The blog team at Stowe is a group of writers based across our family law offices who share their advice on the wellbeing and emotional aspects of divorce or separation from personal experience. As well as pieces from our family law solicitors, guest contributors also regularly contribute to share their knowledge.

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  1. paul apreda says:

    Thank you John for drawing attention to the issues and the shocking statistics. I think you may be a little confused by the Government definition of ‘Domestic Violence’ which specifically includes emotional, psychological and financial abuse within the ‘Violence’ definition. Further confusion may be caused by the CPS defining ‘Violence against Women and Girls’ to include male victims 13.5% of the total criminal prosecutions – with a further 16.5% of victims being of ‘unknown’ gender! However your Mai point that DV is serious and problematic is well made. Our survey currently has more responses than the Rights of Women one which influenced changes to Legal Aid criteria and resulted in a (unsuccessful) judicial review. We intend to keep our survey open for 3 months and present the evidence to Government and others in the hope that the impact of DV on men will be dealt with appropriately without a gender discrimination that seeks to identify what a victim looks like before the facts have been considered. Nothing in what we’re saying should be misconstrued as in any way diminishing the impact DV has on women or children. We’re simply suggesting that men too should be treated appropriately and on equal terms in relation to their experience of DV.

  2. The Devil's Advocate says:

    Good point John. and yes obvious and substantive evidence does exist; the rwo female and probable one male deaths per week from physical violence is totally unacceptable in a civilised society and has to be sanctioned criminally.

    However there is great concern which l experienced today on the polarised opposite position from a client who has been criminally maligned by their partner for sexual abuse which was a fantasy by the the dysfunctional behaviours of one of the parents who was in the main exhibiting DSM 5, PD or NPD in many of its types. The parent who was falsely maligned was repudiated by the Police Service and Social Services at that initial time. But then this falsely allegating person then went on again with further hostility of malice to allege the same on a further non molestation allegation, knowing that it was false.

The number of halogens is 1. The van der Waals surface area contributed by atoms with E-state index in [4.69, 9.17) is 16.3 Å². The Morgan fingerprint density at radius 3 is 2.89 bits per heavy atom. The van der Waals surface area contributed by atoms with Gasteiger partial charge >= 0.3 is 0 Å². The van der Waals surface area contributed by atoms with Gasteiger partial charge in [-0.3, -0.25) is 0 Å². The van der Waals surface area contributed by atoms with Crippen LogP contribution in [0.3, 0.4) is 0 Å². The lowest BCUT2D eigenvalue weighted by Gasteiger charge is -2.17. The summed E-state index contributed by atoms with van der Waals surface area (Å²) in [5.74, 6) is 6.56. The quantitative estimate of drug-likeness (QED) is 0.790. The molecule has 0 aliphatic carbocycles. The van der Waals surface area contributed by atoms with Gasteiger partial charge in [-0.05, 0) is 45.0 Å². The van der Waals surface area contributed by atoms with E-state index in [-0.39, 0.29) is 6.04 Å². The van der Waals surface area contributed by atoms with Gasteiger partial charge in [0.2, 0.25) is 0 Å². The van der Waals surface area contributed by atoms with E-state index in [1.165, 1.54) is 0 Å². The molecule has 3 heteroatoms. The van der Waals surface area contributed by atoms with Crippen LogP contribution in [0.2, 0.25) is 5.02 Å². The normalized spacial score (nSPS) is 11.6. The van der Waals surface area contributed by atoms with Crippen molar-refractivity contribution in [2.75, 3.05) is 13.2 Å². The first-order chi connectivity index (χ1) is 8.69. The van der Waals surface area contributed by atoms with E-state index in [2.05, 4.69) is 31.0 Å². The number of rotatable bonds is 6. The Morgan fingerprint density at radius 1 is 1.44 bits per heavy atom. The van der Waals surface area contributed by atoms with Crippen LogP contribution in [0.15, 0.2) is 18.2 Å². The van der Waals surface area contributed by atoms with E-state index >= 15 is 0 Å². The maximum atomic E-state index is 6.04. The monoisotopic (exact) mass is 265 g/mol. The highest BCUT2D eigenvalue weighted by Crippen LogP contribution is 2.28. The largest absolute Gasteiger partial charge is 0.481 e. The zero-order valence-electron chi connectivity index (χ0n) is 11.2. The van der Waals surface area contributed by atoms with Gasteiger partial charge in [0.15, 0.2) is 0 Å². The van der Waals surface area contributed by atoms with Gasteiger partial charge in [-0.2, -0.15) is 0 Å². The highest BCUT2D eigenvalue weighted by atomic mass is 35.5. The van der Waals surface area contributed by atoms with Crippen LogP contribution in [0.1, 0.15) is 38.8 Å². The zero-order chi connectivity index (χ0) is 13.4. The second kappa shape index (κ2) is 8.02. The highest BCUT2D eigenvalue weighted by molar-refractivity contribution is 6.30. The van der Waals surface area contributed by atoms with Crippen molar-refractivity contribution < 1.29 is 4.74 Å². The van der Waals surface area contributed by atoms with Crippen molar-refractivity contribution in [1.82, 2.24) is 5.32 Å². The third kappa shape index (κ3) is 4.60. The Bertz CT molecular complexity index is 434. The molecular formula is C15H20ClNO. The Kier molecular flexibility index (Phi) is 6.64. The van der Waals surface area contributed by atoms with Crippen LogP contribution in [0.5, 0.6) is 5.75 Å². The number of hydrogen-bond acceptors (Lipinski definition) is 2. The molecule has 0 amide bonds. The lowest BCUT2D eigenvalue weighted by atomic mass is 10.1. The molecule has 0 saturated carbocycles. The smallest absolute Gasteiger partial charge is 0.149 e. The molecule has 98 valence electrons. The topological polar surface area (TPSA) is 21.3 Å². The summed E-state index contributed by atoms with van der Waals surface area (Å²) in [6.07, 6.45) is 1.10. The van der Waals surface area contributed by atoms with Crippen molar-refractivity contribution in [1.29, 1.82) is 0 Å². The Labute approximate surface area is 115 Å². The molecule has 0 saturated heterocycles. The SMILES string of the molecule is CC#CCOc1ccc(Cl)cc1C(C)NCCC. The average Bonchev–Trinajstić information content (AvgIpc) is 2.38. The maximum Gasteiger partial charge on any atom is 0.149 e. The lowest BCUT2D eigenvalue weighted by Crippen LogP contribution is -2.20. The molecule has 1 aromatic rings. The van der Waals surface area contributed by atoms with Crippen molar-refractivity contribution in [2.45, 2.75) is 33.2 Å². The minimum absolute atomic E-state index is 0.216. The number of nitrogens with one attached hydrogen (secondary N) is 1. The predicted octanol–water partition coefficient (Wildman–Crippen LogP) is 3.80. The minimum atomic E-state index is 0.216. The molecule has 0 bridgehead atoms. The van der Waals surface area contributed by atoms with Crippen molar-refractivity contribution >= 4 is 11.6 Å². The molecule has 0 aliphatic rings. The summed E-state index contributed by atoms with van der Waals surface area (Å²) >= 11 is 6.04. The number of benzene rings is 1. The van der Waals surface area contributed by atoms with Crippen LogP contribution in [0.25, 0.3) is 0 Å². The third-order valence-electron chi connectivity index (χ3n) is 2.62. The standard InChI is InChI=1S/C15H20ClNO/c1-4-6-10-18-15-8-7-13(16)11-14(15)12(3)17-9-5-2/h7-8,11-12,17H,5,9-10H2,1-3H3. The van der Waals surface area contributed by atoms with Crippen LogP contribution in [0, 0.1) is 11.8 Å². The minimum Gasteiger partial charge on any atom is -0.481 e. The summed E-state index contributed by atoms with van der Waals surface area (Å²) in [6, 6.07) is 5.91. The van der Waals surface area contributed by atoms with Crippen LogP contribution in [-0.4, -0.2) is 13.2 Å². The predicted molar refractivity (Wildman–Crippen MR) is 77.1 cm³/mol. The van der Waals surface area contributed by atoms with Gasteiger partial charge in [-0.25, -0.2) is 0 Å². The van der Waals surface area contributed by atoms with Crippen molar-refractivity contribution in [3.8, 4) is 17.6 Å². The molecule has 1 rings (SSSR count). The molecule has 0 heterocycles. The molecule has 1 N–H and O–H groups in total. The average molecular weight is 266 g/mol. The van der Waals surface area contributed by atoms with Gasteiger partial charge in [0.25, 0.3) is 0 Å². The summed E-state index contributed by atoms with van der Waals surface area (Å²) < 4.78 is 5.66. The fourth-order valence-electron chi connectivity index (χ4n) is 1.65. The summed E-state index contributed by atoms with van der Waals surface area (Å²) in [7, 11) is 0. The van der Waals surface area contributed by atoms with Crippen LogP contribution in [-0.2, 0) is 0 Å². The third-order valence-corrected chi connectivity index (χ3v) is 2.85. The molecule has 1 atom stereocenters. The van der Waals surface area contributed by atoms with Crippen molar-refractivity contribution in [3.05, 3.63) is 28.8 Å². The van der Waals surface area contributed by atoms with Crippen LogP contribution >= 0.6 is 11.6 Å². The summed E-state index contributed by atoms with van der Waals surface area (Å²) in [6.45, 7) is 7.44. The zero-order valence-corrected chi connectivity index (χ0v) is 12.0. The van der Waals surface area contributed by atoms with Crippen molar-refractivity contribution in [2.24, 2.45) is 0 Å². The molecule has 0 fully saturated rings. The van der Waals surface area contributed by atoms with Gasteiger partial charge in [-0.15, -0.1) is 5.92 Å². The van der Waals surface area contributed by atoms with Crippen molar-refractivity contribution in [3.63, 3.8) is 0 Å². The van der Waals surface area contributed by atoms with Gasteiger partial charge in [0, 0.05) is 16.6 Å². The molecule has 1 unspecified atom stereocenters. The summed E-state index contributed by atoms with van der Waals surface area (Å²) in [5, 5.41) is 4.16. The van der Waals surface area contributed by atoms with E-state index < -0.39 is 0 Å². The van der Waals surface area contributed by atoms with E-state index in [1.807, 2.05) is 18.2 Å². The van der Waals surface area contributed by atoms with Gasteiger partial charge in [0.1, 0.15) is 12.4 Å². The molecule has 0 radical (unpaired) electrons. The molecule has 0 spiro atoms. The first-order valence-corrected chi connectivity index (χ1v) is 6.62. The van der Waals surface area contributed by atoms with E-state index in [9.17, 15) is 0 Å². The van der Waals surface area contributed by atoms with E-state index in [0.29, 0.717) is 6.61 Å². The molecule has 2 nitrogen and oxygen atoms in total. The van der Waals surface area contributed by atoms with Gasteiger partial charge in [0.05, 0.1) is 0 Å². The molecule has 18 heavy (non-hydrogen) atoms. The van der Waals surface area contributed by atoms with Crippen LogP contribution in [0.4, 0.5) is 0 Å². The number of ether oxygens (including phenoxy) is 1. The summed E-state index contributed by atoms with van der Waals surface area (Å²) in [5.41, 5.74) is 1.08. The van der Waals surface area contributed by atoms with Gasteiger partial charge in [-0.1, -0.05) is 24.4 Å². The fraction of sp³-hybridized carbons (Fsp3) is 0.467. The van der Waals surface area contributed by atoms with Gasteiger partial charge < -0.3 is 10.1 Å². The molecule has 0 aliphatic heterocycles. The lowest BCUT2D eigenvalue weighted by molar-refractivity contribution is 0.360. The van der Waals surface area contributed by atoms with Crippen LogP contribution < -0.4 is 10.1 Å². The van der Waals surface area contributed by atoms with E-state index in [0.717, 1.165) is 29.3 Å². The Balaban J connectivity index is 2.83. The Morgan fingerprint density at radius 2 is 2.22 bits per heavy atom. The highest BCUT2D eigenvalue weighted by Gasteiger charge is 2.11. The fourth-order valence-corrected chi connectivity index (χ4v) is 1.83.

As a Samaritan l could not make judgement nor advice as l am committed to client confidentiality. However my conscience is compromised. As the Police did not at that time interview the false allegations of the other parent l am myself concerned. I.have spoken to other professional colleagues who state that as the Police initially did not act why would they want to act now? l retorted that there are children who might be being psychologically abused and it is all mature adults, Duty of Care to protect the two minor children.The Local Authority have wiped their hands of this accordingly as l was informed and have ring fenced the original perpetrator with such protection, owing it seems to their collusion. Further investigations by the defamed is required or is justice in family courts so perverted that minor children are being psychologically abused against the other parent that their family heritage is denied them at this same time and for them to be coerced into acting as children resisting contact for no other reason than to protect themselves but in doing so allowing the real perpetrator to escape justice due to their malevolent psychosis.